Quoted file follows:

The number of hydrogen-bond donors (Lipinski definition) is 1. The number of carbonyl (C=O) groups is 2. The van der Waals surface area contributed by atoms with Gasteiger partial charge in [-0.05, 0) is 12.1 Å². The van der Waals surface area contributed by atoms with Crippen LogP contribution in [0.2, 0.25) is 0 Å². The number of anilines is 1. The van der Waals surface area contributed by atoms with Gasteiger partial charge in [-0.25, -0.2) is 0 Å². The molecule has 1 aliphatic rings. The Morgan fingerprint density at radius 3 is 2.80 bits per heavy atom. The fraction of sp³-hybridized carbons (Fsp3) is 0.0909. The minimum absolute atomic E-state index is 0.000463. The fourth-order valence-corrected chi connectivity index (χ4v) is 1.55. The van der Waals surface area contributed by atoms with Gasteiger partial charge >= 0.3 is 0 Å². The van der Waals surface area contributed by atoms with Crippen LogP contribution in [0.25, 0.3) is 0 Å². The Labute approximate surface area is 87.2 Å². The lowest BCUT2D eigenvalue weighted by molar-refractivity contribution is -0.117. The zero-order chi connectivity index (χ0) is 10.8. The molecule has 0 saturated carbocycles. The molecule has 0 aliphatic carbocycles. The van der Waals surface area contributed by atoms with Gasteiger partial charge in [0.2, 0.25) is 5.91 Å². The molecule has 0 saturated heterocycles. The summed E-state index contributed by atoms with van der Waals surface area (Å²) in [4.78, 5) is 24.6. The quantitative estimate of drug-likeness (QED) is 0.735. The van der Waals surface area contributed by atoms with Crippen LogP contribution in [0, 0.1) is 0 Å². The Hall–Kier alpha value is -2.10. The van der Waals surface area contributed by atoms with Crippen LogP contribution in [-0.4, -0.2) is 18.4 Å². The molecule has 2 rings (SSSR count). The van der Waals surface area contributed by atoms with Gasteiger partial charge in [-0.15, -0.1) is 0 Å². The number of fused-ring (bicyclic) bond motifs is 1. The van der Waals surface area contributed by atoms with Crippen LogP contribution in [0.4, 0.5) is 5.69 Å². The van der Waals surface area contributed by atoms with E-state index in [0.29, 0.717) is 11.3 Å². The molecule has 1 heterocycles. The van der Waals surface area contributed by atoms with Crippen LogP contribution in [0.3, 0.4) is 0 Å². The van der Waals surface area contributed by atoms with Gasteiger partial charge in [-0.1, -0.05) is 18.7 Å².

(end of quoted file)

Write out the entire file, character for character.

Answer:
The number of hydrogen-bond donors (Lipinski definition) is 1. The number of carbonyl (C=O) groups is 2. The van der Waals surface area contributed by atoms with Gasteiger partial charge in [-0.05, 0) is 12.1 Å². The van der Waals surface area contributed by atoms with Crippen LogP contribution in [0.2, 0.25) is 0 Å². The number of anilines is 1. The van der Waals surface area contributed by atoms with Gasteiger partial charge in [-0.25, -0.2) is 0 Å². The molecule has 1 aliphatic rings. The Morgan fingerprint density at radius 3 is 2.80 bits per heavy atom. The fraction of sp³-hybridized carbons (Fsp3) is 0.0909. The minimum absolute atomic E-state index is 0.000463. The fourth-order valence-corrected chi connectivity index (χ4v) is 1.55. The van der Waals surface area contributed by atoms with Gasteiger partial charge >= 0.3 is 0 Å². The van der Waals surface area contributed by atoms with Crippen LogP contribution in [0.25, 0.3) is 0 Å². The Labute approximate surface area is 87.2 Å². The lowest BCUT2D eigenvalue weighted by molar-refractivity contribution is -0.117. The zero-order chi connectivity index (χ0) is 10.8. The molecule has 0 saturated carbocycles. The molecule has 0 aliphatic carbocycles. The van der Waals surface area contributed by atoms with Gasteiger partial charge in [0.2, 0.25) is 5.91 Å². The molecule has 0 saturated heterocycles. The summed E-state index contributed by atoms with van der Waals surface area (Å²) in [4.78, 5) is 24.6. The quantitative estimate of drug-likeness (QED) is 0.735. The van der Waals surface area contributed by atoms with Crippen LogP contribution in [0, 0.1) is 0 Å². The Hall–Kier alpha value is -2.10. The van der Waals surface area contributed by atoms with Crippen LogP contribution in [-0.4, -0.2) is 18.4 Å². The molecule has 2 rings (SSSR count). The van der Waals surface area contributed by atoms with Gasteiger partial charge in [-0.15, -0.1) is 0 Å². The number of fused-ring (bicyclic) bond motifs is 1. The van der Waals surface area contributed by atoms with Crippen LogP contribution in [0.4, 0.5) is 5.69 Å². The van der Waals surface area contributed by atoms with E-state index in [0.29, 0.717) is 11.3 Å². The molecule has 1 heterocycles. The van der Waals surface area contributed by atoms with Crippen LogP contribution in [0.3, 0.4) is 0 Å². The van der Waals surface area contributed by atoms with Gasteiger partial charge in [-0.1, -0.05) is 18.7 Å².